Kosher Dill Pickles are the favorite of many folks for serving alongside a meat-based sandwich. The salty-garlicky- vinegary taste cuts through the fatty flavor of meat while complementing your meal. This version is a vinegar based Kosher dill pickle without the heavy price tag. This recipe does not use any sugar.
Garlic. Fresh garlic. Not the powder, not dehydrated flakes or bits. You need the real thing. A good-quality vinegar will also be required. You cucumbers need to be top-notch, fresh, and firm.
Dill. Fresh Dill. It should be fresh and firm, preferably from your garden, but any source will do. Be sure it is free of debris, parasites and bugs, and pesticides. If you only have dried, use it, and add a few dill seeds.
First things first: Prepare you cucumbers.
Be sure you prepare your cucumbers by washing them in a light vinegar solution. Then rinse thoroughly, removing all dirt and pesticides. Dry them off before you continue.
Cut your cucumbers into spears or rounds. Most Kosher dill pickles are not whole. They are designed to be an accompaniment to a meal, not a stand-alone snack.
Once cut, place in a bowl and sprinkle with 2 tablespoons to 1/4 cup of salt. Toss or stir to be sure all the pieces get a bit of a coating of the salt. Let this stand for 15-20 minutes while you continue with other steps.
Prepare everything else:
Now, prepare your garlic. You only need to remove the paper sheath on the garlic cloves, but some people like to cut a large clove in half. Other people like the added heat of sliced garlic, as it gives a more garlicky taste to the pickles. A good rule of thumb is to add 1 clove of garlic for every full cucumber, so if your spears are quarters of a cucumber, then 4 spears to 1 clove of garlic.
Wash your dill under running water, and shake it to dry.
The bay leaf should be whole for this recipe.
Prepare your jars. Be sure they are sterilized, and the lids are in a hot water bath. Be sure the rims of the jars aren't chipped and the rings are not rusted and in good condition.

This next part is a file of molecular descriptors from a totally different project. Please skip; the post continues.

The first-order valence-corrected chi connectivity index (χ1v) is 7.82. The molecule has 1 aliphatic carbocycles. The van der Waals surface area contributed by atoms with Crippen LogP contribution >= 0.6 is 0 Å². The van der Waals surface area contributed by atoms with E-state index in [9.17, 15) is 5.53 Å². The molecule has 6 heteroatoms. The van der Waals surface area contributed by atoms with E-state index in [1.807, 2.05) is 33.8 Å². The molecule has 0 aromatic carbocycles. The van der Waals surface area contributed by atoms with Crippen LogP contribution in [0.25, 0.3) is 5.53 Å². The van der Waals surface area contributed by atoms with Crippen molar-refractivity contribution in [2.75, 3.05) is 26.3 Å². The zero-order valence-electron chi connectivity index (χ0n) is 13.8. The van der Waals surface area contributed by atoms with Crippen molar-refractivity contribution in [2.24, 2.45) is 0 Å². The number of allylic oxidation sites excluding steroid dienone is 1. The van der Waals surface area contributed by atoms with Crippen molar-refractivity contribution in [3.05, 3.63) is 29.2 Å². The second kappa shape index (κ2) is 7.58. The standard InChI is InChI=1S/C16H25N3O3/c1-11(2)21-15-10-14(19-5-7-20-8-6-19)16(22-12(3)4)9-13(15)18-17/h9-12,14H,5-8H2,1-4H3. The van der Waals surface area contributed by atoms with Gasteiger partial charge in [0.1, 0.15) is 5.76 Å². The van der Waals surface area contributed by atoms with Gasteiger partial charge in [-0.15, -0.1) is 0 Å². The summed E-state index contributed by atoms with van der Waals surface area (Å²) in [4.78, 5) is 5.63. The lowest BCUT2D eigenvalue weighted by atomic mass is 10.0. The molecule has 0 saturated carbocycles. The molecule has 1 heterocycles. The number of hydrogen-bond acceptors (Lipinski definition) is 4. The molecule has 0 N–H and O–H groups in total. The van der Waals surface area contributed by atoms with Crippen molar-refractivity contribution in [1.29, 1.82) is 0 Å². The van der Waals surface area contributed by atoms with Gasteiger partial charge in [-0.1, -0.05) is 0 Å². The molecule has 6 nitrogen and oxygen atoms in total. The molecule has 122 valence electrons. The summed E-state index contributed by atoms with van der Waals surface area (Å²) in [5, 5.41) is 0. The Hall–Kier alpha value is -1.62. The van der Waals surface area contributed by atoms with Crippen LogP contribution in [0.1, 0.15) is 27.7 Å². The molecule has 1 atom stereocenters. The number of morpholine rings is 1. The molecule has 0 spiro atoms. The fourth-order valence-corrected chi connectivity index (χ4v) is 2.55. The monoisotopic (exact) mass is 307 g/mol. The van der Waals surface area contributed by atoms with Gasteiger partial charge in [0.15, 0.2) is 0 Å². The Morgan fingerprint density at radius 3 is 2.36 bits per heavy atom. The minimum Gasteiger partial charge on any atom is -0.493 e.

Prepare your vinegar solution. Use equal parts vinegar and water to cover the cucumbers in the jars. This ratio can be changed a little bit by adding up to twice as much vinegar as water, but don't go overboard. Take it slow. Start with equal parts and add a tablespoon more vinegar to the next batch and repeat until the flavor is just right for you. A good rule of thumb is to add half as much again, so for 1 cup of water, add 1-1/2 cup of vinegar.
If you are making 3 pints, this will mean 2 cups of water and 3 cups of vinegar. The amount you need of solution depends on how many jars of Kosher dill pickles you are making. If you know your ratio, you can always make more.
Bring your vinegar solution to a boil and keep it hot while you pack your jars.
If you are using mustard or caraway seeds, or both, pour those in (1/2 teaspoon of each) with the peppercorns. Add a bay leaf as you fill in the middle of the jar with spears of your cucumber.
Place the cucumber spears in the jar with the cut side facing out. Go around the outside of the jar and then fill in the middle. Push garlic between a spear and the glass in a couple places. Push the rest of the garlic into the middle.
Add fresh dill between the glass and the cucumber, and more in the middle area. You will use about 3 sprigs of fresh dill.
If you are packing rounds, add your spices and the bay leaf to the jar and then line the jar with fresh dill. Layer your cucumber rounds with the garlic. You want your jar to be attractive on the shelf, not just delicious.
Pour the vinegar solution over the contents of the jars and leave a 1/4" headspace in the jar. This allows the cucumbers to become pickles and settle. Use a knife or other canning tool to remove air bubbles in the filled jars. Top off with solution. Place a lid on the jar and add your ring to finger-tightness.
Process your pickles in a water bath following the USDA guidelines for your area and elevation. When finished, allow to cool to room temperature. Your pickles will be ready to eat tomorrow, but will keep for up to 2 years.
If you want these pickles right away, you can refrigerate them instead of processing. In that case, they should be used within 2 months.
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